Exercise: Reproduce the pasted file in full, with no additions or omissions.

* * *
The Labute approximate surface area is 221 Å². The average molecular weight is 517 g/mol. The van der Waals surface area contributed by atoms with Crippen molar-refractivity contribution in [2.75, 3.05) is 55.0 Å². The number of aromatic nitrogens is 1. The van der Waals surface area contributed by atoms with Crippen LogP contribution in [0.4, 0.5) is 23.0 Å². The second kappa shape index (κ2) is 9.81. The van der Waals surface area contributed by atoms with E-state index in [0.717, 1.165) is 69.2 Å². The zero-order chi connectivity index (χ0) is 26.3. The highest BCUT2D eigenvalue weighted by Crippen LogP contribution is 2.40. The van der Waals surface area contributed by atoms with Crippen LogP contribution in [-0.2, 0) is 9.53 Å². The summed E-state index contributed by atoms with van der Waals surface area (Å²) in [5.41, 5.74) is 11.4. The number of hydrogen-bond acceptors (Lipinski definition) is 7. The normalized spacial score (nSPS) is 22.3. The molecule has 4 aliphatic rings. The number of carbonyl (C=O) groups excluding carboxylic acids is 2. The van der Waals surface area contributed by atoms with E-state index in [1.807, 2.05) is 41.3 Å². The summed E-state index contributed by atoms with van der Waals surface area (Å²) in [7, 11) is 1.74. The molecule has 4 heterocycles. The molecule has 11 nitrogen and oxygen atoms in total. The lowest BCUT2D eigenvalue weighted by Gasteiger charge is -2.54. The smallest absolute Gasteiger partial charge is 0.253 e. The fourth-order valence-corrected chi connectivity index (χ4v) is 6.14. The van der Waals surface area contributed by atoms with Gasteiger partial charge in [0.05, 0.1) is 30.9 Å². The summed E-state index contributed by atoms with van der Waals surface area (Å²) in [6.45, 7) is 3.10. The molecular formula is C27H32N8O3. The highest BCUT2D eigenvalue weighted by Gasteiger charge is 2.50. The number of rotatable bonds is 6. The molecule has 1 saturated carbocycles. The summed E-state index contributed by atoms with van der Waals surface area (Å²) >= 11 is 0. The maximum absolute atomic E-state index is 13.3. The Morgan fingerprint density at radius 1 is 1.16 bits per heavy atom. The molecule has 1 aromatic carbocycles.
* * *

The Labute approximate surface area is 221 Å². The average molecular weight is 517 g/mol. The van der Waals surface area contributed by atoms with Crippen molar-refractivity contribution in [2.75, 3.05) is 55.0 Å². The number of aromatic nitrogens is 1. The van der Waals surface area contributed by atoms with Crippen LogP contribution in [0.4, 0.5) is 23.0 Å². The second kappa shape index (κ2) is 9.81. The van der Waals surface area contributed by atoms with E-state index in [0.717, 1.165) is 69.2 Å². The zero-order chi connectivity index (χ0) is 26.3. The highest BCUT2D eigenvalue weighted by Crippen LogP contribution is 2.40. The van der Waals surface area contributed by atoms with Crippen LogP contribution in [-0.2, 0) is 9.53 Å². The summed E-state index contributed by atoms with van der Waals surface area (Å²) in [5.41, 5.74) is 11.4. The number of hydrogen-bond acceptors (Lipinski definition) is 7. The normalized spacial score (nSPS) is 22.3. The molecule has 4 aliphatic rings. The number of carbonyl (C=O) groups excluding carboxylic acids is 2. The van der Waals surface area contributed by atoms with E-state index in [1.807, 2.05) is 41.3 Å². The summed E-state index contributed by atoms with van der Waals surface area (Å²) in [7, 11) is 1.74. The molecule has 4 heterocycles. The molecule has 11 nitrogen and oxygen atoms in total. The lowest BCUT2D eigenvalue weighted by Gasteiger charge is -2.54. The smallest absolute Gasteiger partial charge is 0.253 e. The fourth-order valence-corrected chi connectivity index (χ4v) is 6.14. The van der Waals surface area contributed by atoms with Gasteiger partial charge in [0.05, 0.1) is 30.9 Å². The summed E-state index contributed by atoms with van der Waals surface area (Å²) in [6.45, 7) is 3.10. The molecular formula is C27H32N8O3. The highest BCUT2D eigenvalue weighted by Gasteiger charge is 2.50. The number of rotatable bonds is 6. The molecule has 1 saturated carbocycles. The summed E-state index contributed by atoms with van der Waals surface area (Å²) >= 11 is 0. The maximum absolute atomic E-state index is 13.3. The Morgan fingerprint density at radius 1 is 1.16 bits per heavy atom. The molecule has 1 aromatic carbocycles.